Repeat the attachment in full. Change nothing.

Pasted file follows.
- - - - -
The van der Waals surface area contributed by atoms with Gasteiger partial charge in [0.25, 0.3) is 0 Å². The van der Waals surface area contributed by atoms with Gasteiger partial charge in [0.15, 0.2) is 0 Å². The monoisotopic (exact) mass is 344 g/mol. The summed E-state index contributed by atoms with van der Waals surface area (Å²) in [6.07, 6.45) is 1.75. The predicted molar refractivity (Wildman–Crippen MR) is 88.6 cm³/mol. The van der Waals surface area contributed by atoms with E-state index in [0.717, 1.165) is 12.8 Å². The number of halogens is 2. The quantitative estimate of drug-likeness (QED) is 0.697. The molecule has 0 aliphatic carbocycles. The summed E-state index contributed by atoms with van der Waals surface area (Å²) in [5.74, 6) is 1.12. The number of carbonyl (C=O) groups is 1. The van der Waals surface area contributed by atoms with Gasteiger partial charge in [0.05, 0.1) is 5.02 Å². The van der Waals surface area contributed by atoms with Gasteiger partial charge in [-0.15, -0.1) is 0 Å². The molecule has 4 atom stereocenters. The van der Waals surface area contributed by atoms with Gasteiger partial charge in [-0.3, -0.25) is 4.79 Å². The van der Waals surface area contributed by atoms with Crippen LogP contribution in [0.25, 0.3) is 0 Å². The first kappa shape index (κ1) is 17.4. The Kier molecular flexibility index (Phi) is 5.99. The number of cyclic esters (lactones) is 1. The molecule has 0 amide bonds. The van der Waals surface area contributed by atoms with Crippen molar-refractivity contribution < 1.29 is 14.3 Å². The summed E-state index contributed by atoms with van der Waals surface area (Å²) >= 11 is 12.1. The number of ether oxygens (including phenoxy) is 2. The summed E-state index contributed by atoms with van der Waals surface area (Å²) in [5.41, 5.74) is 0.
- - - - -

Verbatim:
The van der Waals surface area contributed by atoms with Gasteiger partial charge in [0.25, 0.3) is 0 Å². The van der Waals surface area contributed by atoms with Gasteiger partial charge in [0.15, 0.2) is 0 Å². The monoisotopic (exact) mass is 344 g/mol. The summed E-state index contributed by atoms with van der Waals surface area (Å²) in [6.07, 6.45) is 1.75. The predicted molar refractivity (Wildman–Crippen MR) is 88.6 cm³/mol. The van der Waals surface area contributed by atoms with E-state index in [0.717, 1.165) is 12.8 Å². The number of halogens is 2. The quantitative estimate of drug-likeness (QED) is 0.697. The molecule has 0 aliphatic carbocycles. The summed E-state index contributed by atoms with van der Waals surface area (Å²) in [5.74, 6) is 1.12. The number of carbonyl (C=O) groups is 1. The van der Waals surface area contributed by atoms with Gasteiger partial charge in [0.05, 0.1) is 5.02 Å². The van der Waals surface area contributed by atoms with Gasteiger partial charge in [-0.15, -0.1) is 0 Å². The molecule has 4 atom stereocenters. The van der Waals surface area contributed by atoms with Gasteiger partial charge in [-0.3, -0.25) is 4.79 Å². The van der Waals surface area contributed by atoms with Crippen LogP contribution in [0.25, 0.3) is 0 Å². The first kappa shape index (κ1) is 17.4. The Kier molecular flexibility index (Phi) is 5.99. The number of cyclic esters (lactones) is 1. The molecule has 0 amide bonds. The van der Waals surface area contributed by atoms with Crippen molar-refractivity contribution < 1.29 is 14.3 Å². The summed E-state index contributed by atoms with van der Waals surface area (Å²) >= 11 is 12.1. The number of ether oxygens (including phenoxy) is 2. The summed E-state index contributed by atoms with van der Waals surface area (Å²) in [5.41, 5.74) is 0.